A New Vision of Black Freedom: The Manning Marable Memorial Conference | April 26-29, 2012

Challenging Punishment 2013 Conference

Event Date: 
Friday, October 4, 2013 - 9:00am - Saturday, October 5, 2013 - 5:40pm
Columbia University & Schomburg Center for Research in Black Culture

Challenging Punishment

Challenging Punishment Online Registration

Challenging Punishment Schedule

“Challenging Punishment,” a conference sponsored by Columbia University’s Institute for Research in African-American Studies (IRAAS), will be a two-day event, featuring scholars and researchers; health and legal professionals; and citizen advocates in discussion of the relevant social, legal, and public health issues raised by the War on Drugs and mass incarceration.  The meetings will be held in New York City, on the campus of Columbia University (October 4th) and at the Schomburg Center for Research in Black Culture of the New York Public Library (October 5th).  

At present, the United States leads the world in per capita rates of incarceration. It was the 1980s and 1990s escalation of the War on Drugs (WoD) that contributed the most to the prison boom, and which has had the greatest negative impact not only on the health of drug users, but also on the well-being of entire communities.

Public reaction – ranging from mild disapproval to assertive outcry – has made it clear that the WoD is no longer as popular as it was when President Richard M. Nixon declared it in 1971 and when Governor Nelson Rockefeller in 1973 inaugurated New York’s mandatory minimum sentencing laws (the Rockefeller Drug Laws). From a legislative point of view, it’s clear that the resources spent in the WoD have not realized the returns which its proponents had promised, and budgetary crises have forced the issue to some degree.

Given our optimistic belief that in the near future there will be serious reconsideration of the punitive domestic policies (and generally shortsighted foreign policies) which have characterized the United States’ War(s) on Drugs, we believe that some basic questions are pertinent. The first, of course, is the historical “How and why did we get here?” Thinking of the present, a second poses the question of “What varieties of health promotion are producing positive results not only in terms of addressing drug consumption, but also in the fortification of families and communities in the face of the detrimental effects of misguided drug policy.” A third regards the future: “What are the available opportunities to repair and strengthen our social and community networks as well as our public health response to problems which the War on Drugs either created or exacerbated?”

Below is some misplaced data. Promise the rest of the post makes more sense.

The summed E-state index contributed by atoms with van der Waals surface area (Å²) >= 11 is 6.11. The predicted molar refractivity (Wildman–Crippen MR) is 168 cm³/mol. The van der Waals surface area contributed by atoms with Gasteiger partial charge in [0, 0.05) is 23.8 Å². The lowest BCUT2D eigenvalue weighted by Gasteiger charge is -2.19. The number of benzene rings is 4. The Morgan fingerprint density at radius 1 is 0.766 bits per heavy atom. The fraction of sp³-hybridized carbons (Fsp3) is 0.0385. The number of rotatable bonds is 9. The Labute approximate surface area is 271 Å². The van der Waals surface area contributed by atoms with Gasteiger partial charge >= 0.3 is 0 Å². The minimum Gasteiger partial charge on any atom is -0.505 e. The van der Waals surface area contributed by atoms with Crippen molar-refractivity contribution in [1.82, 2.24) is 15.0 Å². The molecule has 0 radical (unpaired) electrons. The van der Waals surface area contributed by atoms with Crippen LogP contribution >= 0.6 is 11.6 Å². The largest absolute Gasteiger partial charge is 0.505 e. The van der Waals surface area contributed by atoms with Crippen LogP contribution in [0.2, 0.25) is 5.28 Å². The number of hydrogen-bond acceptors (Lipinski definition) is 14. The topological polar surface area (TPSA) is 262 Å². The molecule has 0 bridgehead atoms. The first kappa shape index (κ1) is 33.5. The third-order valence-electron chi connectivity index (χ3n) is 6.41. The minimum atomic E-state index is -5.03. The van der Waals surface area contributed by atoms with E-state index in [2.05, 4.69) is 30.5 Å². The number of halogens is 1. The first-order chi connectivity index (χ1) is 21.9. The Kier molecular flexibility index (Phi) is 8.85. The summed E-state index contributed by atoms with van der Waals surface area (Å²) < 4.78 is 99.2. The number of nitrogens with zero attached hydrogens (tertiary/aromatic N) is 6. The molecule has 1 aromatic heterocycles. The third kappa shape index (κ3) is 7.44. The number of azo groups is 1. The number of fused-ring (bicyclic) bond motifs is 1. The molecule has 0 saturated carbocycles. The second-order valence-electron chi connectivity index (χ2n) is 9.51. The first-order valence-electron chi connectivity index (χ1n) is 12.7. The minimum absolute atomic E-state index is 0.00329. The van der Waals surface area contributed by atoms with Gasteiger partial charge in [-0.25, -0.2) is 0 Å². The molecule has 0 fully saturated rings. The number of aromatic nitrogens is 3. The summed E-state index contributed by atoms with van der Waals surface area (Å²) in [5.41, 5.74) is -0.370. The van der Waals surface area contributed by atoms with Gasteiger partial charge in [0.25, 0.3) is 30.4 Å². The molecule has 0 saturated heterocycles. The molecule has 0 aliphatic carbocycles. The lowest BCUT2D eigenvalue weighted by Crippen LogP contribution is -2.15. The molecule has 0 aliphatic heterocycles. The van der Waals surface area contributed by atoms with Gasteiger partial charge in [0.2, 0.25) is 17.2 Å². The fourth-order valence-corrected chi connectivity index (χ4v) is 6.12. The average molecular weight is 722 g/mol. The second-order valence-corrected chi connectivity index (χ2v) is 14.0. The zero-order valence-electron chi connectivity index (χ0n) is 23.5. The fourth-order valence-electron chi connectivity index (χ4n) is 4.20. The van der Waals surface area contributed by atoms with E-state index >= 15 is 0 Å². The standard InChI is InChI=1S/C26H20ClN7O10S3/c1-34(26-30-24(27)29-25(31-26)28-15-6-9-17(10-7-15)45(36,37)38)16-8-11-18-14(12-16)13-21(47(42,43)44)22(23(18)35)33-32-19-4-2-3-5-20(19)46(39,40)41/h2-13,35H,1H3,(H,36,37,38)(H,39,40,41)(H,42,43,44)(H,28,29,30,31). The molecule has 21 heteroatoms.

Topics to be addressed over the course of the two days will include: the carceral state and mass incarceration; criminal, family, and juvenile justice policy; the intersectionality of race, class, gender, sexuality, and citizenship in an era of a War on Drugs and mass incarceration; defending and augmenting public health; alternatives to incarceration; licit drugs and pharmaceutical industry; race and criminal justice; and harm reductive strategies, among others. 

In the spirit of IRAAS’s founder, the late Dr. Manning Marable, and his belief in the democratic value of ideas shared among as broad a range and with as many people as possible, this conference, like all the IRAAS conferences before it, offers no-cost registration to the public.

Conference Contact: General inquiries; Media inquiries & Media permissions: challengingpunishment@gmail.com

IRAAS Contact: iraas@columbia.edu